Thus, sometime after the RTC signal is received in step 744, converter 700 transmits an origination message to wireless terminal 708 (step 760). For example, the origination message might include an "ATDT" (dialed digits), and an FCLASS=2.0" signal as is commonly known to those skilled in the art. The wireless terminal then responds by returning the parameters of the call followed by "OK" (step 762). Thereafter, converter 700 transmits an "AT+FDTS" signal to wireless terminal 708 (step 764). Sometime after wireless terminal 708 receives the origination message in step 760 from converter 700, it initiates procedures to establish a call connection through a receiving wireless terminal to a final destination. Once the call is connected to the final destination point, wireless terminal 708 transmits a "CONNECT", "OK" signal to converter 700 (step 768). Once converter 700 receives the "CONNECT", "OK" signal, it transmits the document image and an RTC signal to wireless terminal 708 (step 772). The preceding messages and image data typically constitute an IS-99, IS-95 or IS-135 fax session. Once the transmission of the fax page data is complete, an end of procedure is signal is transmitted by converter 700 to wireless terminal 708 (step 776). Thereafter, the call is disconnected. Wireless terminal 708 indicates the same to converter 700 by transmitting a disconnect signal (step 780).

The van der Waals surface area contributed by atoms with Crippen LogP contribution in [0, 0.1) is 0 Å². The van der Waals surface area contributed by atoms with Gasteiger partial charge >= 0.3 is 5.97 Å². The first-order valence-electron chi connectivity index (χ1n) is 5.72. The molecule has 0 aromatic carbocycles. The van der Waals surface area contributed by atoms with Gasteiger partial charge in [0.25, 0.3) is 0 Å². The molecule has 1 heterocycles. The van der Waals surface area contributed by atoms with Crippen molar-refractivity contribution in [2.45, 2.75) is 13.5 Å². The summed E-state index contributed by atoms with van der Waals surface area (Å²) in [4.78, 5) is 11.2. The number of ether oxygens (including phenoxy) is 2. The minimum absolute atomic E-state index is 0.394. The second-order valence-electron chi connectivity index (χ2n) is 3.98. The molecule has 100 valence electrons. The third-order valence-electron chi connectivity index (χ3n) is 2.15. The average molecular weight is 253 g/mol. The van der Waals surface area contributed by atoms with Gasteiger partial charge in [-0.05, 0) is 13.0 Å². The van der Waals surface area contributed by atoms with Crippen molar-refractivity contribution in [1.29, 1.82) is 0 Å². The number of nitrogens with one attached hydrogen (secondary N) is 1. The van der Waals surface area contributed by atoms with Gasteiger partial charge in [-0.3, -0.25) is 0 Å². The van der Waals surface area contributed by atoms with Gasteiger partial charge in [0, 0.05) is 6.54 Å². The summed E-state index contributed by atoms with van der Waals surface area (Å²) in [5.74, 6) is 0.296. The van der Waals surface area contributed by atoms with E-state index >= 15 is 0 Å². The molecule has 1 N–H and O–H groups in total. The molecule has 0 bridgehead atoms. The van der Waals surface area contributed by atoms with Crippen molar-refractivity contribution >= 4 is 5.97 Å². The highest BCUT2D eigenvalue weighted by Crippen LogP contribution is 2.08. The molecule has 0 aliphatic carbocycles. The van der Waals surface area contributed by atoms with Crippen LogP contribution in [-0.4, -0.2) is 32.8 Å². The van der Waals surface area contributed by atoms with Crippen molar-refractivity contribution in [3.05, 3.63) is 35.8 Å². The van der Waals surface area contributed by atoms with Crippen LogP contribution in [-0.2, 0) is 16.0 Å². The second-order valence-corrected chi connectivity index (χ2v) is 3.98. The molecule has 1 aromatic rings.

As is clearly seen, the present invention is significant in the field of fixed wireless access networks. The present invention is believed to be especially effective when configured and employed as described herein, however, those skilled in the art will readily recognize that numerous variations and substitutions may be made in the invention and its use and configuration to achieve substantially the same results as achieved by the embodiments and, in particular, the preferred embodiment described herein. For example, the interface device described herein may be implemented as described as a stand alone device. Alternatively, it may be implemented either as a part of an analog fax machine or a wireless transceiver. Each variation is intended to be included in the description herein and forms a part of the present invention. The foregoing detailed description is, thus, to be clearly understood as being given by way of illustration and example only, the spirit and scope of the present invention being limited solely by the appended claims.